The Most Controversial Qur'anic Verse: Why 4:34, the Wife Beating Verse, Is Not What It Seems (Hardback)
  • The Most Controversial Qur'anic Verse: Why 4:34, the Wife Beating Verse, Is Not What It Seems (Hardback)
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The Most Controversial Qur'anic Verse: Why 4:34, the Wife Beating Verse, Is Not What It Seems (Hardback)

(author of contributions), (author of contributions)
£60.00
Hardback 340 Pages / Published: 15/06/2020
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A fourteen centuries old consensus by Islamic religious authorities has upheld the belief that God has granted husbands the right to beat their wives. Previously, the only element up for debate was the degree of severity, the instrument of the beating, and the limit to the damage allowed. This startling assertion, which shocks human sensibilities, is confirmed by hundreds of Qur'anic commentaries and works of Islamic jurisprudence authored over the course of the past millennia and a half.

Despite the lies of propagandists and the ignorance of apologists, who claim that "Islam prohibits domestic violence," the fact of the matter is that the Islamic Tradition and Law allow husbands to inflict corporal punishment on their wives. In fact, it was only in the late twentieth and early twenty-first centuries that a small number of translators and scholars started to insist upon alternate interpretations.

In this pivotal, courageous, and timely analysis, which works diligently and minutely to separate truth from falsehood, right from wrong, the moral from the immoral, and the ethical from the unethical, Dr. John Andrew Morrow provides an exhaustive study of the second part of the Quranic text, 4:34, the Wife Beating Verse.

Like Titan, who bears the weight of the heavens upon his shoulders, Morrow takes on the entire corpora of Islamic Tradition. With scientific precision, he interprets the verse by the verse, itself, the verse by related verses, the verse in the light of the Qur'an, the verse in light of prophetic traditions that permit domestic violence, the verse in light of other traditions that expressly prohibit violence against women, the verse in its historical context, the verse in light of reformist reinterpretations, the verse in light of the spirit of Islam, the verse from a Sufi perspective, and the verse in light of Qur'anic variants. Along the way, the author delicately and defiantly dispels misogynistic misinterpretations of the Word of God while slashing and burning the sexist sayings that were attributed to the Prophet Muhammad. In so doing, he may well save Islam from those traditionalists and misogynists who claim to speak in God's name.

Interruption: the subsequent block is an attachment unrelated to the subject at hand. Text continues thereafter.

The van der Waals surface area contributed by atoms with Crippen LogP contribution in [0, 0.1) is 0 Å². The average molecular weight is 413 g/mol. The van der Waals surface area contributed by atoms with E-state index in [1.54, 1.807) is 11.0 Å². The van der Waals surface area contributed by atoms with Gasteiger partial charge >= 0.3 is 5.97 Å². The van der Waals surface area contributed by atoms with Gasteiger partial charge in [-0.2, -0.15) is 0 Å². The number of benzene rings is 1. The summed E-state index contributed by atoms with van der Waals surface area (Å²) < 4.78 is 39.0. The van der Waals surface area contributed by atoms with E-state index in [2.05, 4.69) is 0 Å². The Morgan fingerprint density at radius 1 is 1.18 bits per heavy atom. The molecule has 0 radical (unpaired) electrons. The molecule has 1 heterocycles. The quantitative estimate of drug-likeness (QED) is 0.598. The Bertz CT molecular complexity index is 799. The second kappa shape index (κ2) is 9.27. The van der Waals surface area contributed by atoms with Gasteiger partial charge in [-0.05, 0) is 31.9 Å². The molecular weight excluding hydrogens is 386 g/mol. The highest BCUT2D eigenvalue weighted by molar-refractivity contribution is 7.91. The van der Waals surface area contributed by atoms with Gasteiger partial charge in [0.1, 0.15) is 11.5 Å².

Publisher: University Press of America
ISBN: 9780761872092
Number of pages: 340
Dimensions: 229 x 152 mm


MEDIA REVIEWS
Morrow's work of excellent scholarship and research is a must-read for those who want a clear understanding of the real meaning of the Qur'anic verse 4:34. -- Laleh Bakhtiar, Resident Scholar, Kazi Publications, Chicago
What John Andrew Morrow has done is important and, in my view, it is so far the most comprehensive discussion/expose of different possible readings of the second part of 4:34. -- Ziba Mir-Hosseini, Professorial Research Associate, Centre for Islamic and Middle Eastern Law, SOAS, University of London
John Andrew Morrow, in this valuable work, discusses the perception management played on Qur'anic verses and Islamic sources regarding violence against women, and he reveals the truth. -- Abdulaziz Bayindir, Founder of the Suleymaniye Foundation and Professor of Islamic Law at the University of Istanbul
Any Muslim who sees Muhammad as an exemplar of mercy and justice is routinely charged by Islamophobes with engaging in "whitewash." There's no way, however, that Dr. John Andrew Morrow can be accused of this offense, seeing that the darker aspects of Muslim history and jurisprudence have never been more starkly contrasted with the true sunnah of the Prophet than in the present book. Though Muhammad is known never to have beaten his wives, traditional fiqh (jurisprudence) and tafsir (Qur'anic commentary) have for the most part conveniently ignored his example, routinely taking the Arabic verb daraba in Q. 4:34 as literally meaning "to beat," even though it is used 58 times in the Qur'an to denote many other things, and "to beat" is not even its most common meaning. Unfortunately, it is the rare Muslim "feminist" who will question this interpretation -- but if Muslim women are so attached to male authority, maybe Dr. Morrow can teach them the real meaning of feminism, and Muslim men the real meaning of chivalry. Once again the author incisively demonstrates that the supremely human example of the Prophet Muhammad is the one truly Islamic pathway to a just and equitable Islam. -- Charles Upton, Author of The Virtues of the Prophet, Day and Night on the Sufi Path, The System of Antichrist, and Dugin against Dugin

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